January 09, 2023
In the front of your neck — just below the voice box — is a tiny organ with an outsized impact on your body. The thyroid is a butterfly-shaped gland that produces hormones which control how quickly energy is used by your body. Metabolism, heart rate, blood pressure, body temperature, and bone health are all affected by this important gland.
At the bottom of your brain, there is a small organ called the pituitary gland. It produces a hormone called TSH (thyroid-stimulating hormone) that tells the thyroid how many hormones it must produce to keep your body’s metabolism in balance.
Your thyroid produces thyroxine (T4), a generally inactive hormone, and triiodothyronine (T3), a hormone that is highly active. About 80 percent of the hormones made and secreted into your bloodstream are T4, but these can be converted into T3 by enzymes in other tissues such as the kidneys or liver. The thyroid gland also contains hormone-producing cells called c-cells which regulate calcium and phosphate levels in your blood.
T3 levels influence your body’s metabolism. The more T3 that is in your blood, the faster your cells work. That’s why it is so important that your thyroid produces the correct number of hormones needed for your body to function properly.
Producing too much or too little T3 is what causes common thyroid disorders. More than 12 percent of the U.S. population develop thyroid disorders within their lifetime.
Hyperthyroidism is when your thyroid gland is overactive and produces too many thyroid hormones. The most common cause of hyperthyroidism is Grave’s Disease, an autoimmune disorder. Other causes include an inflamed thyroid (known as thyroiditis), growths on the thyroid (known as nodules), and consuming too much iodine. Although the symptoms of hyperthyroidism vary, they often include nervousness, weakness, fatigue, difficulty with heat, trouble sleeping, weight loss, and rapid heartbeats.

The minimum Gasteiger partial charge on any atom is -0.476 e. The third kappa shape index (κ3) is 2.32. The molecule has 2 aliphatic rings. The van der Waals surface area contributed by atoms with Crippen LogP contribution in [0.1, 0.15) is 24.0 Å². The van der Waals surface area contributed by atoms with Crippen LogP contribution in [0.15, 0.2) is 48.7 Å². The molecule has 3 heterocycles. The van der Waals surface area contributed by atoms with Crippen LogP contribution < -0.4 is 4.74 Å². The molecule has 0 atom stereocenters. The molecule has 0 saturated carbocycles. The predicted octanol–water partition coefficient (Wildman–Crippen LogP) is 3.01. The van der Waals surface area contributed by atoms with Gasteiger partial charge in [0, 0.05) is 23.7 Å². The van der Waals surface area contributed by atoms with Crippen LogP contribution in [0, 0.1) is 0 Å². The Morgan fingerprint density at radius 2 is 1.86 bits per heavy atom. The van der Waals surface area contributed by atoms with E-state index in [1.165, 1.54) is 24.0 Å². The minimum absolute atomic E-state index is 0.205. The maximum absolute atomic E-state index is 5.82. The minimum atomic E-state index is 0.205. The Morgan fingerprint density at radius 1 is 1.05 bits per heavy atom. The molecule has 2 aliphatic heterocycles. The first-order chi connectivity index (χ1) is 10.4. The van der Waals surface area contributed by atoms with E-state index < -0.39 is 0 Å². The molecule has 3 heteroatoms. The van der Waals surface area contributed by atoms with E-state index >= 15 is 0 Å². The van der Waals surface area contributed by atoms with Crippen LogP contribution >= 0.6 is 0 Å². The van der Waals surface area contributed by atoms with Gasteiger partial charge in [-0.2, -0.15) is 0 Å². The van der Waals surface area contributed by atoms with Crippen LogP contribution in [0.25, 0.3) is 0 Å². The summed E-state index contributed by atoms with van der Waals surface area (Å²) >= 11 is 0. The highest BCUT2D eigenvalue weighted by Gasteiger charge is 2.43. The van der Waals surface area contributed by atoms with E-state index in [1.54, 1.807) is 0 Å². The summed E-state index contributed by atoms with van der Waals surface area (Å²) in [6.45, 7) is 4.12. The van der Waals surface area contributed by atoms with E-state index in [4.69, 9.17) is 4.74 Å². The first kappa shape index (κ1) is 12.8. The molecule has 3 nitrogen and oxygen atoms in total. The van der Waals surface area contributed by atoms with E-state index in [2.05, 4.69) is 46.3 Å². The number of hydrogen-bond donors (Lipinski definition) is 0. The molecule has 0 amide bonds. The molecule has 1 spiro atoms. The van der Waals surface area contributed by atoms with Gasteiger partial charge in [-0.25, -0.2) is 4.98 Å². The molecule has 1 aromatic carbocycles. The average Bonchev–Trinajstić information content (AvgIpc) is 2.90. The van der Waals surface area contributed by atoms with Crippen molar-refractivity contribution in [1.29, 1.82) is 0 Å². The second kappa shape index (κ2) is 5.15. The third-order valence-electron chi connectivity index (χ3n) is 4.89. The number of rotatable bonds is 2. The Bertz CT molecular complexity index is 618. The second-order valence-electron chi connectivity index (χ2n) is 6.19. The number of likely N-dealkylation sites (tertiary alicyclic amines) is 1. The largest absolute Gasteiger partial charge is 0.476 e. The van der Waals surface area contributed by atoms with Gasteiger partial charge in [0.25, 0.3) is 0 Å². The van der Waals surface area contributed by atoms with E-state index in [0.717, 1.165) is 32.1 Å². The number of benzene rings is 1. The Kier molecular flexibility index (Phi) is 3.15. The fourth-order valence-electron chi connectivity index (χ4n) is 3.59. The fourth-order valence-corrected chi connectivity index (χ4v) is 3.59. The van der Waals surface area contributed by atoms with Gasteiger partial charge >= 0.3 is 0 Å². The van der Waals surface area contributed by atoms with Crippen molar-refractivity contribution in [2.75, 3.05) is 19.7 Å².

The opposite is true of hypothyroidism, which is when your thyroid is underactive and does not produce enough hormones. The most common of this condition is an autoimmune disorder called Hashimoto’s disease. Symptoms for hypothyroidism also include fatigue, but otherwise may include weight gain, puffy face, difficulty tolerating cold, slowed heart rate, depression, or dry skin and hair.
Women over the age of 60, or those with a family history of thyroid problems, are at higher risk for these conditions.
If you are experiencing symptoms of a thyroid illness, your physician will schedule imaging and blood tests. These tests may measure the amount of TSH activity, T3 and T4 levels, TSI (thyroid-stimulating immunoglobin) or antibodies. Your doctor may also order a CT scan or nuclear thyroid scan to create a detailed picture of your thyroid.
Thyroid conditions are common, and treatable when identified early. So, if you feel like you may be suffering from an over- or underactive thyroid, make sure to schedule a visit with your health care provider.
There's one more thyroid condition to be aware of: thyroid cancer. Symptoms include a lump or swelling on the side of the neck, trouble breathing or swallowing, or hoarseness. If you notice any of these symptoms, it's important to talk to your doctor.
Given the critical function this organ plays, it’s important to have anything evaluated and, if needed, treated as soon as possible.